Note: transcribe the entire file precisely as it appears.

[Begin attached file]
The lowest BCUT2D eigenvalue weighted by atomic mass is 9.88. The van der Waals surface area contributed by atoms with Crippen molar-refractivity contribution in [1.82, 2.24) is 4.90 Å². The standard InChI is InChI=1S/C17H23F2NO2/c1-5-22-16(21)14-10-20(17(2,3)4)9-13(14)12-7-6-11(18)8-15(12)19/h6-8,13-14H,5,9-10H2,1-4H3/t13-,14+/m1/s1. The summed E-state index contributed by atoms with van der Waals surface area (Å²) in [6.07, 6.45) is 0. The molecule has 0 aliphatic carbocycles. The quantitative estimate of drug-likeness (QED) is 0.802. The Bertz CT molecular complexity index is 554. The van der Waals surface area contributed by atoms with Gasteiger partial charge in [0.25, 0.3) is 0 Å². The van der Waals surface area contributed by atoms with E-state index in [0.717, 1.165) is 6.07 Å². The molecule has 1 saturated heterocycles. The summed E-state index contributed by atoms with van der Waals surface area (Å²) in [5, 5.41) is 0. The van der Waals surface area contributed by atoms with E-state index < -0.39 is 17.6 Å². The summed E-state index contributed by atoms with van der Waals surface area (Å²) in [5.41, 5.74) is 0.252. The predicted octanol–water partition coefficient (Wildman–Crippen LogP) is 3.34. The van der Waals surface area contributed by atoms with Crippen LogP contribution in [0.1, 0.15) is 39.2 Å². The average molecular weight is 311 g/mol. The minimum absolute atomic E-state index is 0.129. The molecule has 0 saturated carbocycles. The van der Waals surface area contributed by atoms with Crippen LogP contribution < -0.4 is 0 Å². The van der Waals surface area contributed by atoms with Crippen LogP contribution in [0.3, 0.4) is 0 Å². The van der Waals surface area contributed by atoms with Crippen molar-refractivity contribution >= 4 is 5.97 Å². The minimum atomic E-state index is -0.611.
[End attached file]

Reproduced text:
The lowest BCUT2D eigenvalue weighted by atomic mass is 9.88. The van der Waals surface area contributed by atoms with Crippen molar-refractivity contribution in [1.82, 2.24) is 4.90 Å². The standard InChI is InChI=1S/C17H23F2NO2/c1-5-22-16(21)14-10-20(17(2,3)4)9-13(14)12-7-6-11(18)8-15(12)19/h6-8,13-14H,5,9-10H2,1-4H3/t13-,14+/m1/s1. The summed E-state index contributed by atoms with van der Waals surface area (Å²) in [6.07, 6.45) is 0. The molecule has 0 aliphatic carbocycles. The quantitative estimate of drug-likeness (QED) is 0.802. The Bertz CT molecular complexity index is 554. The van der Waals surface area contributed by atoms with Gasteiger partial charge in [0.25, 0.3) is 0 Å². The van der Waals surface area contributed by atoms with E-state index in [0.717, 1.165) is 6.07 Å². The molecule has 1 saturated heterocycles. The summed E-state index contributed by atoms with van der Waals surface area (Å²) in [5, 5.41) is 0. The van der Waals surface area contributed by atoms with E-state index < -0.39 is 17.6 Å². The summed E-state index contributed by atoms with van der Waals surface area (Å²) in [5.41, 5.74) is 0.252. The predicted octanol–water partition coefficient (Wildman–Crippen LogP) is 3.34. The van der Waals surface area contributed by atoms with Crippen LogP contribution in [0.1, 0.15) is 39.2 Å². The average molecular weight is 311 g/mol. The minimum absolute atomic E-state index is 0.129. The molecule has 0 saturated carbocycles. The van der Waals surface area contributed by atoms with Crippen LogP contribution < -0.4 is 0 Å². The van der Waals surface area contributed by atoms with Crippen LogP contribution in [0.3, 0.4) is 0 Å². The van der Waals surface area contributed by atoms with Crippen molar-refractivity contribution >= 4 is 5.97 Å². The minimum atomic E-state index is -0.611.